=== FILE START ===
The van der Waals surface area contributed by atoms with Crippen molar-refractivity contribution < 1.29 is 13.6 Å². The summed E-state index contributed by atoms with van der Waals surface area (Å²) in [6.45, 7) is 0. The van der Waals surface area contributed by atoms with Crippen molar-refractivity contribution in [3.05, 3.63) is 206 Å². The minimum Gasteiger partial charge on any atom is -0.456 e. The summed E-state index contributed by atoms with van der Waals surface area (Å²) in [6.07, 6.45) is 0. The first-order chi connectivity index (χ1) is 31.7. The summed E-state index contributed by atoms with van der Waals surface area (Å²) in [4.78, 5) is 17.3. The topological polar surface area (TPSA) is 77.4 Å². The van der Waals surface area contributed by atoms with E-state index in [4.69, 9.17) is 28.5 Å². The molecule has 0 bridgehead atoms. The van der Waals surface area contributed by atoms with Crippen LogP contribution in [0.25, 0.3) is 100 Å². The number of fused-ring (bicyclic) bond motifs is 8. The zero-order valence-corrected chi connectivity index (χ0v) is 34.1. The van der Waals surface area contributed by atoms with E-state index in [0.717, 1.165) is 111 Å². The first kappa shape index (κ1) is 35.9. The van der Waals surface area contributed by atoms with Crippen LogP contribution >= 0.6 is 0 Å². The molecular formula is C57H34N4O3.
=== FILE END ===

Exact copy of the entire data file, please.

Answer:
The van der Waals surface area contributed by atoms with Crippen molar-refractivity contribution < 1.29 is 13.6 Å². The summed E-state index contributed by atoms with van der Waals surface area (Å²) in [6.45, 7) is 0. The van der Waals surface area contributed by atoms with Crippen molar-refractivity contribution in [3.05, 3.63) is 206 Å². The minimum Gasteiger partial charge on any atom is -0.456 e. The summed E-state index contributed by atoms with van der Waals surface area (Å²) in [6.07, 6.45) is 0. The first-order chi connectivity index (χ1) is 31.7. The summed E-state index contributed by atoms with van der Waals surface area (Å²) in [4.78, 5) is 17.3. The topological polar surface area (TPSA) is 77.4 Å². The van der Waals surface area contributed by atoms with E-state index in [4.69, 9.17) is 28.5 Å². The molecule has 0 bridgehead atoms. The van der Waals surface area contributed by atoms with Crippen LogP contribution in [0.25, 0.3) is 100 Å². The number of fused-ring (bicyclic) bond motifs is 8. The zero-order valence-corrected chi connectivity index (χ0v) is 34.1. The van der Waals surface area contributed by atoms with E-state index in [0.717, 1.165) is 111 Å². The first kappa shape index (κ1) is 35.9. The van der Waals surface area contributed by atoms with Crippen LogP contribution >= 0.6 is 0 Å². The molecular formula is C57H34N4O3.